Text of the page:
You can generally see mold in small square bails as well. It will be a dark streak in the bail. pull out a bit, and you can smell the mold.

    If the hay was rained on, then dried and bailed properly it will be dusty. I have never found an answer as to why, but my late neighbor figured wet hay caught more dust in the air when the rain made it wet, and it got 'stuck' on the leaves and stems. As far as causing respiratory ailments, I'm not so sure. There is dust and mold all over the place that chickens scratch and kick up all the time when eating or bathing. My personal opinion is one has nothing to do with the other and respiratory ailment is a symptom of a different underlying issue. Just my opinion, I have no periodicals, books, veterinary experience or medical council to back that up.

    We use barley straw here, cause they grow barley for coors and budweiser. We only use straw for the nest boxes, shavings on the coop floor. Most of our straw goes into the garden to amend the soil. They do eat it, scratch through it and find the few seeds left over. Mine started nesting in the stack in the barn. Any local straw is used for bedding, my mother used to use straw for bedding then I told her about shavings. The shavings are easier to clean out with a shovel I think, so did she. But again, personal preference there. Straw bails do make a nice place to sit and enjoy your coffee in the morning while you watch your chickens and are also about half the weight of hay bails.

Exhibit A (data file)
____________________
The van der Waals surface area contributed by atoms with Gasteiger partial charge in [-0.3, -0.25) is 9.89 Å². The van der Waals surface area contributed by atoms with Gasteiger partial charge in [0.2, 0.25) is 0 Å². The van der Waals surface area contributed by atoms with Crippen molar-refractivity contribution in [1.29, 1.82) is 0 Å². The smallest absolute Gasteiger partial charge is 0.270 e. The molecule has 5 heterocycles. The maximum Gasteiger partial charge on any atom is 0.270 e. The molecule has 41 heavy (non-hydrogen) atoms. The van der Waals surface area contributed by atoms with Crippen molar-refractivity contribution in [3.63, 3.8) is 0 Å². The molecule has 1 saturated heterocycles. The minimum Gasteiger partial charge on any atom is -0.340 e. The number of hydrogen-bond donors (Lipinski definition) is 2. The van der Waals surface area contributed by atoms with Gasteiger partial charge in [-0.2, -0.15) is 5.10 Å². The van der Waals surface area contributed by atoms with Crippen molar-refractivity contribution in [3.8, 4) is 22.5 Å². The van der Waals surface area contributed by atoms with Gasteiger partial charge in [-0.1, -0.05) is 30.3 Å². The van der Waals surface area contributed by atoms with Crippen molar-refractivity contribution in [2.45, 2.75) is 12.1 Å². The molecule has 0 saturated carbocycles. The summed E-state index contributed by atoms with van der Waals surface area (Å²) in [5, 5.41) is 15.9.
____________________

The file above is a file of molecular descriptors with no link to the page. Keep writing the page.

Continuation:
5. Strikefalcon

    Strikefalcon Chirping

    Oct 13, 2011
    Although we have not been raising chickens very long I have allready decided that it is easier for me to learn from the chickens than vice versa. We started with wood chips in the nesting box. The hens only pooped in there until I found their nest in the grass. So I emptied the nest box and filled it with grass that I cut from where they were laying. Not that I've looked very hard but I haven't seen any poop inthe nest yet. I aways fluff up the grass after picking the eggs.
  6. galanie

    galanie Treat Dispenser No More

    Aug 20, 2010
    My girls only like straw. They couldn't give two flips for any kind of regular hay or even alfalfa, just straw. When you consider that any straw has to be trucked in from about 800 miles plus away, you'd think that would be an expensive taste. But it's not, because with the drought we had, wheat straw trucked in from Kansas to the Texas gulf coast is actually cheaper than locally grown hay. The problem is finding it.
  7. 1muttsfan